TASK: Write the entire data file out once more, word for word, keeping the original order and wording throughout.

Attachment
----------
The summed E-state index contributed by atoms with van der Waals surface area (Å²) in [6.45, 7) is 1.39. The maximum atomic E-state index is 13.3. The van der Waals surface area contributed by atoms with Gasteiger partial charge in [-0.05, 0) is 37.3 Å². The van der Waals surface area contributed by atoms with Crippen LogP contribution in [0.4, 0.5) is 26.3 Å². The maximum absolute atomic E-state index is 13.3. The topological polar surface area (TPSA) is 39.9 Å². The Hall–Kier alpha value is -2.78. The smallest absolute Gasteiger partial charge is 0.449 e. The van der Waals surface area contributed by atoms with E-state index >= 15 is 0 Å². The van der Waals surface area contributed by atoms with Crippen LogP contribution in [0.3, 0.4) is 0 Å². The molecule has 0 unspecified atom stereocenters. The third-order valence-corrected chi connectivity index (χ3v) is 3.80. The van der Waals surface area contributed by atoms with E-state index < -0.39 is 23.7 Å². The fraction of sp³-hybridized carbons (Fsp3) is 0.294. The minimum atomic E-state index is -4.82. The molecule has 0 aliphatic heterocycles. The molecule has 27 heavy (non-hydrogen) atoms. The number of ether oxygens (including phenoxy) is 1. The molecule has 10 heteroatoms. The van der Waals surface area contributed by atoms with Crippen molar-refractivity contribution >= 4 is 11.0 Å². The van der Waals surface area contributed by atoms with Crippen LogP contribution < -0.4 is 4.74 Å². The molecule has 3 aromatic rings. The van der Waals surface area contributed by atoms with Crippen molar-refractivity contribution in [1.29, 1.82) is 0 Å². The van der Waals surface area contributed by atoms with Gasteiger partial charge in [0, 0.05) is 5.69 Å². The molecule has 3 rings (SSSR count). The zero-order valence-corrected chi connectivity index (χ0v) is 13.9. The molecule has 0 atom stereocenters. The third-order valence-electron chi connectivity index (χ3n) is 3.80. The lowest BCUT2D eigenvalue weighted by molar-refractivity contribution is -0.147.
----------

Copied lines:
The summed E-state index contributed by atoms with van der Waals surface area (Å²) in [6.45, 7) is 1.39. The maximum atomic E-state index is 13.3. The van der Waals surface area contributed by atoms with Gasteiger partial charge in [-0.05, 0) is 37.3 Å². The van der Waals surface area contributed by atoms with Crippen LogP contribution in [0.4, 0.5) is 26.3 Å². The maximum absolute atomic E-state index is 13.3. The topological polar surface area (TPSA) is 39.9 Å². The Hall–Kier alpha value is -2.78. The smallest absolute Gasteiger partial charge is 0.449 e. The van der Waals surface area contributed by atoms with E-state index >= 15 is 0 Å². The van der Waals surface area contributed by atoms with Crippen LogP contribution in [0.3, 0.4) is 0 Å². The molecule has 0 unspecified atom stereocenters. The third-order valence-corrected chi connectivity index (χ3v) is 3.80. The van der Waals surface area contributed by atoms with E-state index < -0.39 is 23.7 Å². The fraction of sp³-hybridized carbons (Fsp3) is 0.294. The minimum atomic E-state index is -4.82. The molecule has 0 aliphatic heterocycles. The molecule has 27 heavy (non-hydrogen) atoms. The number of ether oxygens (including phenoxy) is 1. The molecule has 10 heteroatoms. The van der Waals surface area contributed by atoms with Crippen molar-refractivity contribution >= 4 is 11.0 Å². The van der Waals surface area contributed by atoms with Crippen LogP contribution < -0.4 is 4.74 Å². The molecule has 3 aromatic rings. The van der Waals surface area contributed by atoms with Crippen molar-refractivity contribution in [1.29, 1.82) is 0 Å². The van der Waals surface area contributed by atoms with Gasteiger partial charge in [0, 0.05) is 5.69 Å². The molecule has 3 rings (SSSR count). The zero-order valence-corrected chi connectivity index (χ0v) is 13.9. The molecule has 0 atom stereocenters. The third-order valence-electron chi connectivity index (χ3n) is 3.80. The lowest BCUT2D eigenvalue weighted by molar-refractivity contribution is -0.147.